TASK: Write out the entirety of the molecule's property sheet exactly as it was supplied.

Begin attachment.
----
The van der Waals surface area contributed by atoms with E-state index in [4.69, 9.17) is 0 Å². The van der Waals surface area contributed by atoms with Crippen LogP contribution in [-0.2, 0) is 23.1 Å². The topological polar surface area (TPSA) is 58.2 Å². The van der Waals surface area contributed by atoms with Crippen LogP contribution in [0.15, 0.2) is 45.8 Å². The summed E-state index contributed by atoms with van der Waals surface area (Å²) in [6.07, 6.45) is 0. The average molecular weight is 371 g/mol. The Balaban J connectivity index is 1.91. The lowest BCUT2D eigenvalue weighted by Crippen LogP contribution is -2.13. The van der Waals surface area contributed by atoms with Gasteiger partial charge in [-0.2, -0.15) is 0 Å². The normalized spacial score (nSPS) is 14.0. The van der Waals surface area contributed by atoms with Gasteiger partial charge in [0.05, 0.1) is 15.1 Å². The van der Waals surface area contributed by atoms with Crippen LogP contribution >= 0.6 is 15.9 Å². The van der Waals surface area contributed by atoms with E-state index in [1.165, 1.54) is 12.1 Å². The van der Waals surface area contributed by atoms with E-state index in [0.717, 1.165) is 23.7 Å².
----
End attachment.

The van der Waals surface area contributed by atoms with E-state index in [4.69, 9.17) is 0 Å². The van der Waals surface area contributed by atoms with Crippen LogP contribution in [-0.2, 0) is 23.1 Å². The topological polar surface area (TPSA) is 58.2 Å². The van der Waals surface area contributed by atoms with Crippen LogP contribution in [0.15, 0.2) is 45.8 Å². The summed E-state index contributed by atoms with van der Waals surface area (Å²) in [6.07, 6.45) is 0. The average molecular weight is 371 g/mol. The Balaban J connectivity index is 1.91. The lowest BCUT2D eigenvalue weighted by Crippen LogP contribution is -2.13. The van der Waals surface area contributed by atoms with Gasteiger partial charge in [-0.2, -0.15) is 0 Å². The normalized spacial score (nSPS) is 14.0. The van der Waals surface area contributed by atoms with Gasteiger partial charge in [0.05, 0.1) is 15.1 Å². The van der Waals surface area contributed by atoms with Crippen LogP contribution >= 0.6 is 15.9 Å². The van der Waals surface area contributed by atoms with E-state index in [1.165, 1.54) is 12.1 Å². The van der Waals surface area contributed by atoms with E-state index in [0.717, 1.165) is 23.7 Å².